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NCJRS Abstract

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NCJ Number: 203675 Find in a Library
Title: Policing and the Media (From Handbook of Policing, P 259-281, 2003, Tim Newburn, ed. -- See NCJ-203671)
Author(s): Robert Reiner
Date Published: 2003
Page Count: 23
Sponsoring Agency: Willan Publishing
Portland, OR 97213-3644
Sale Source: Willan Publishing
c/o ISBS, 5804 N.E. Hassalo Street
Portland, OR 97213-3644
United States of America
Type: Historical Overview
Format: Book (Softbound)
Language: English
Country: United States of America
Annotation: This chapter traces the patterns of interaction of the police and the media in Great Britain before and after World War II, with attention to the media's portrayal of the police.
Abstract: In 18th and early 19th-century Britain, there was widespread and intense hostility to the police, as reflected in the protracted resistance to the creation of the new police. The campaign to establish a modern police force only succeeded after 1829 and Peel's Metropolitan Police Act, which created a model that eventually spread throughout the entire county after the enactment of the County and Borough Police Act of 1856. During the first half of the 19th century, the widespread rejection of the police was gradually overcome as Peel and other police leaders presented and marketed the police so as to appeal to the public. This involved portraying the police as both paragons of virtue and panaceas for countering crime and disorder. Public perceptions of the police were played out in the media of the day, the press, the novel, and the music hall. The advent of the cinema as the primary medium of mass entertainment early in the 20th century included portrayals of crime and law enforcement's response to it. In the immediate aftermath of World War II, the police achieved great public popularity through the media, which included television. In the late 1960's, the popular legitimacy of policing declined under cultural and social changes reflected in the widespread challenging of authority and deteriorating economic fortunes. The media began to spotlight police scandals and corruption, racism, sexism, and a militarization of police tactics. Still, the rise of crime and the public's realization that the police constituted the primary bulwark against crime and disorder caused the media to meet the public's need to believe that the police themselves would address their corrupt elements and forge a dependable and effective force against crime and public corruption. Thus, contemporary media stories of police may portray them as morally flawed but also courageous and determined to counter crime and evil both within their own ranks and in society. 3 notes and 129 references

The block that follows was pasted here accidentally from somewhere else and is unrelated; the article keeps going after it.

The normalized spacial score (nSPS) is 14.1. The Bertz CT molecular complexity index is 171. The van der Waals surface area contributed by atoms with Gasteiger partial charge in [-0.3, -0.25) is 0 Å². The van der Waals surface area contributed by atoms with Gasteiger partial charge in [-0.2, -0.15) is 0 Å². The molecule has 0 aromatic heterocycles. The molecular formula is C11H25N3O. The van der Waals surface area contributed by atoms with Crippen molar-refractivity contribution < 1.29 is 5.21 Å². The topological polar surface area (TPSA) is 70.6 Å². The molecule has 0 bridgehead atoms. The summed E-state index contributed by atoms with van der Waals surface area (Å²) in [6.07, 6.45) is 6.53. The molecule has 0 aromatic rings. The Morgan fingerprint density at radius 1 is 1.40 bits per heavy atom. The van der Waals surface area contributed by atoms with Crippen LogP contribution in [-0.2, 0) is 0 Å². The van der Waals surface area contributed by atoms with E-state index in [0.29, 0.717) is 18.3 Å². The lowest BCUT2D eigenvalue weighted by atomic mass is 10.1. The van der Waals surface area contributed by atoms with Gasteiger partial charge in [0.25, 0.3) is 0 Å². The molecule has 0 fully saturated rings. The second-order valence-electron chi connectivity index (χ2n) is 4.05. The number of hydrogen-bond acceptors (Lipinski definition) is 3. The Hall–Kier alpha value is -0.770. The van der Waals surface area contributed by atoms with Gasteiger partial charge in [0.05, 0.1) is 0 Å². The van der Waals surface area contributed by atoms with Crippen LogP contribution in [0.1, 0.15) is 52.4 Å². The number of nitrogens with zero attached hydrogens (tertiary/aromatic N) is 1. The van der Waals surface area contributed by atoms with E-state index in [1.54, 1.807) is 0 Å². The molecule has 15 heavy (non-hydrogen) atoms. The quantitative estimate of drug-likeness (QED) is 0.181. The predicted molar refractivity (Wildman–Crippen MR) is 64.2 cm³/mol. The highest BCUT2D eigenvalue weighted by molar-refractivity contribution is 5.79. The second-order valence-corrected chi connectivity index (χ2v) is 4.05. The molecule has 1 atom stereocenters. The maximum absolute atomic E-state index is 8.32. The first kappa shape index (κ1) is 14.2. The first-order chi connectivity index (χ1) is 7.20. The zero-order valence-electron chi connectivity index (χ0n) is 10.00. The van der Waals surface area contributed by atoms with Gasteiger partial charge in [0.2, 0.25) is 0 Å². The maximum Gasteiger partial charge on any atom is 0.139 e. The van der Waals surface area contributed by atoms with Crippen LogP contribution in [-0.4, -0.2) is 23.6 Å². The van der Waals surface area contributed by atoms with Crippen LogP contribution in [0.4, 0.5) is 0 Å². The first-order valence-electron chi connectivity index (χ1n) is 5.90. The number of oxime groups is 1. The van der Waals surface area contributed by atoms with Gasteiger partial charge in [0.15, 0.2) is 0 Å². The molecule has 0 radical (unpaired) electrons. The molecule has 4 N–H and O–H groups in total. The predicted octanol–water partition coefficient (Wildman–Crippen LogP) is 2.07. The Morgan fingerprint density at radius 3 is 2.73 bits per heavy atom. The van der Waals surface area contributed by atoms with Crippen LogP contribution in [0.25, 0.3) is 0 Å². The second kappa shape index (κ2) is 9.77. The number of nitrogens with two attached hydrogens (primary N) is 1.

Main Term(s): Foreign police
Index Term(s): Great Britain/United Kingdom; Media coverage; Media support; Police-media relations
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